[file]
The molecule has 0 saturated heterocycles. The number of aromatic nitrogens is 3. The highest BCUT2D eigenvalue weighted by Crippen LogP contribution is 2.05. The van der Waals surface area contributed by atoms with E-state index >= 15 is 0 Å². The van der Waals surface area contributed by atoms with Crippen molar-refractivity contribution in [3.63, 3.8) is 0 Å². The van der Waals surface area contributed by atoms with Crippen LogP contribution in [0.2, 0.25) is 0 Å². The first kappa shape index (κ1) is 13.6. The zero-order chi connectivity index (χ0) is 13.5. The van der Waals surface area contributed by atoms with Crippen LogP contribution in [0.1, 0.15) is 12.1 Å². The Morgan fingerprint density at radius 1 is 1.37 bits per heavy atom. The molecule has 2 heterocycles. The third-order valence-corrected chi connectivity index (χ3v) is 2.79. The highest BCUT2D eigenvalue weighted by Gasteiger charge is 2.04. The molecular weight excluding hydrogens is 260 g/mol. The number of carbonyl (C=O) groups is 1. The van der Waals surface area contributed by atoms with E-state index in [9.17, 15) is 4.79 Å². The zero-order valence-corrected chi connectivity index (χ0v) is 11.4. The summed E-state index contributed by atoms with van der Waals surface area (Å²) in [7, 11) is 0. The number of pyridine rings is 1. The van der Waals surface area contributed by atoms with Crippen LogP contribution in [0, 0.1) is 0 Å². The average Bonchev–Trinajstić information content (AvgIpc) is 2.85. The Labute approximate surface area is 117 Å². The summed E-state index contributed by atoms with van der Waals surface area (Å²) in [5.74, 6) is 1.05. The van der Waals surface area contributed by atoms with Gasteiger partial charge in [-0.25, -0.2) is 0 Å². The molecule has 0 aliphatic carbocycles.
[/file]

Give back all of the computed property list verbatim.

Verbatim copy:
The molecule has 0 saturated heterocycles. The number of aromatic nitrogens is 3. The highest BCUT2D eigenvalue weighted by Crippen LogP contribution is 2.05. The van der Waals surface area contributed by atoms with E-state index >= 15 is 0 Å². The van der Waals surface area contributed by atoms with Crippen molar-refractivity contribution in [3.63, 3.8) is 0 Å². The van der Waals surface area contributed by atoms with Crippen LogP contribution in [0.2, 0.25) is 0 Å². The first kappa shape index (κ1) is 13.6. The zero-order chi connectivity index (χ0) is 13.5. The van der Waals surface area contributed by atoms with Crippen LogP contribution in [0.1, 0.15) is 12.1 Å². The Morgan fingerprint density at radius 1 is 1.37 bits per heavy atom. The molecule has 2 heterocycles. The third-order valence-corrected chi connectivity index (χ3v) is 2.79. The highest BCUT2D eigenvalue weighted by Gasteiger charge is 2.04. The molecular weight excluding hydrogens is 260 g/mol. The number of carbonyl (C=O) groups is 1. The van der Waals surface area contributed by atoms with E-state index in [9.17, 15) is 4.79 Å². The zero-order valence-corrected chi connectivity index (χ0v) is 11.4. The summed E-state index contributed by atoms with van der Waals surface area (Å²) in [7, 11) is 0. The number of pyridine rings is 1. The van der Waals surface area contributed by atoms with Crippen LogP contribution in [0, 0.1) is 0 Å². The average Bonchev–Trinajstić information content (AvgIpc) is 2.85. The Labute approximate surface area is 117 Å². The summed E-state index contributed by atoms with van der Waals surface area (Å²) in [5.74, 6) is 1.05. The van der Waals surface area contributed by atoms with Gasteiger partial charge in [-0.25, -0.2) is 0 Å². The molecule has 0 aliphatic carbocycles.